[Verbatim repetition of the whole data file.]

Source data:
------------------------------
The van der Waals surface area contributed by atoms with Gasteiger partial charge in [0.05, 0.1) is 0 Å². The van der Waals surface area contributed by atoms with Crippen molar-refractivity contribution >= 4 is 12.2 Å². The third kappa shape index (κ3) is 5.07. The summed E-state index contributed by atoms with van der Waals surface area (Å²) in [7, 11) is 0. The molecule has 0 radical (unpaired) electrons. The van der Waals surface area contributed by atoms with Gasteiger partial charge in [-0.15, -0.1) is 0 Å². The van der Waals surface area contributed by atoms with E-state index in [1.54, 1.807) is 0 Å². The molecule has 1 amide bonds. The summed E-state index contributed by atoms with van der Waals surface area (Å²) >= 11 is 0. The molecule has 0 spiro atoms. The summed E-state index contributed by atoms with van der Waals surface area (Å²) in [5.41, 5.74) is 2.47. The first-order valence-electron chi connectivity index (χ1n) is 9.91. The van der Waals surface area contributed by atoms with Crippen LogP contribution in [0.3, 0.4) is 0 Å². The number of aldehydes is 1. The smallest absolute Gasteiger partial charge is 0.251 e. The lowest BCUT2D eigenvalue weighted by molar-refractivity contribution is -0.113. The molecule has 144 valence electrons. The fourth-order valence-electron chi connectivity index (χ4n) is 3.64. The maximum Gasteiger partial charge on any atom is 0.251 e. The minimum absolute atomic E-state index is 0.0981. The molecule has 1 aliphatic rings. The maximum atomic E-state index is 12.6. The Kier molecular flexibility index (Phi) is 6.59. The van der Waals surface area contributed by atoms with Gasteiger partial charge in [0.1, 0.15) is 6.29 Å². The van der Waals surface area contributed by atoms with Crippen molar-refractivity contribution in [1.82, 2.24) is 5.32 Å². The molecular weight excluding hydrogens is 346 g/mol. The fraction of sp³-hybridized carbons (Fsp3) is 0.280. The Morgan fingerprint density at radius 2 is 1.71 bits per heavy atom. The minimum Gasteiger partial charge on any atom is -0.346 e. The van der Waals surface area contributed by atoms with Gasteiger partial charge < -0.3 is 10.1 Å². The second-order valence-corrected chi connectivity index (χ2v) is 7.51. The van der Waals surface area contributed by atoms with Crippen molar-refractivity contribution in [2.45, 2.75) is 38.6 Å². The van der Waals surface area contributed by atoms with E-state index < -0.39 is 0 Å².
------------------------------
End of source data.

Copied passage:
The van der Waals surface area contributed by atoms with Gasteiger partial charge in [0.05, 0.1) is 0 Å². The van der Waals surface area contributed by atoms with Crippen molar-refractivity contribution >= 4 is 12.2 Å². The third kappa shape index (κ3) is 5.07. The summed E-state index contributed by atoms with van der Waals surface area (Å²) in [7, 11) is 0. The molecule has 0 radical (unpaired) electrons. The van der Waals surface area contributed by atoms with Gasteiger partial charge in [-0.15, -0.1) is 0 Å². The van der Waals surface area contributed by atoms with E-state index in [1.54, 1.807) is 0 Å². The molecule has 1 amide bonds. The summed E-state index contributed by atoms with van der Waals surface area (Å²) >= 11 is 0. The molecule has 0 spiro atoms. The summed E-state index contributed by atoms with van der Waals surface area (Å²) in [5.41, 5.74) is 2.47. The first-order valence-electron chi connectivity index (χ1n) is 9.91. The van der Waals surface area contributed by atoms with Crippen LogP contribution in [0.3, 0.4) is 0 Å². The number of aldehydes is 1. The smallest absolute Gasteiger partial charge is 0.251 e. The lowest BCUT2D eigenvalue weighted by molar-refractivity contribution is -0.113. The molecule has 144 valence electrons. The fourth-order valence-electron chi connectivity index (χ4n) is 3.64. The maximum Gasteiger partial charge on any atom is 0.251 e. The minimum absolute atomic E-state index is 0.0981. The molecule has 1 aliphatic rings. The maximum atomic E-state index is 12.6. The Kier molecular flexibility index (Phi) is 6.59. The van der Waals surface area contributed by atoms with Gasteiger partial charge in [0.1, 0.15) is 6.29 Å². The van der Waals surface area contributed by atoms with Crippen molar-refractivity contribution in [1.82, 2.24) is 5.32 Å². The molecular weight excluding hydrogens is 346 g/mol. The fraction of sp³-hybridized carbons (Fsp3) is 0.280. The Morgan fingerprint density at radius 2 is 1.71 bits per heavy atom. The minimum Gasteiger partial charge on any atom is -0.346 e. The van der Waals surface area contributed by atoms with Gasteiger partial charge < -0.3 is 10.1 Å². The second-order valence-corrected chi connectivity index (χ2v) is 7.51. The van der Waals surface area contributed by atoms with Crippen molar-refractivity contribution in [2.45, 2.75) is 38.6 Å². The van der Waals surface area contributed by atoms with E-state index < -0.39 is 0 Å².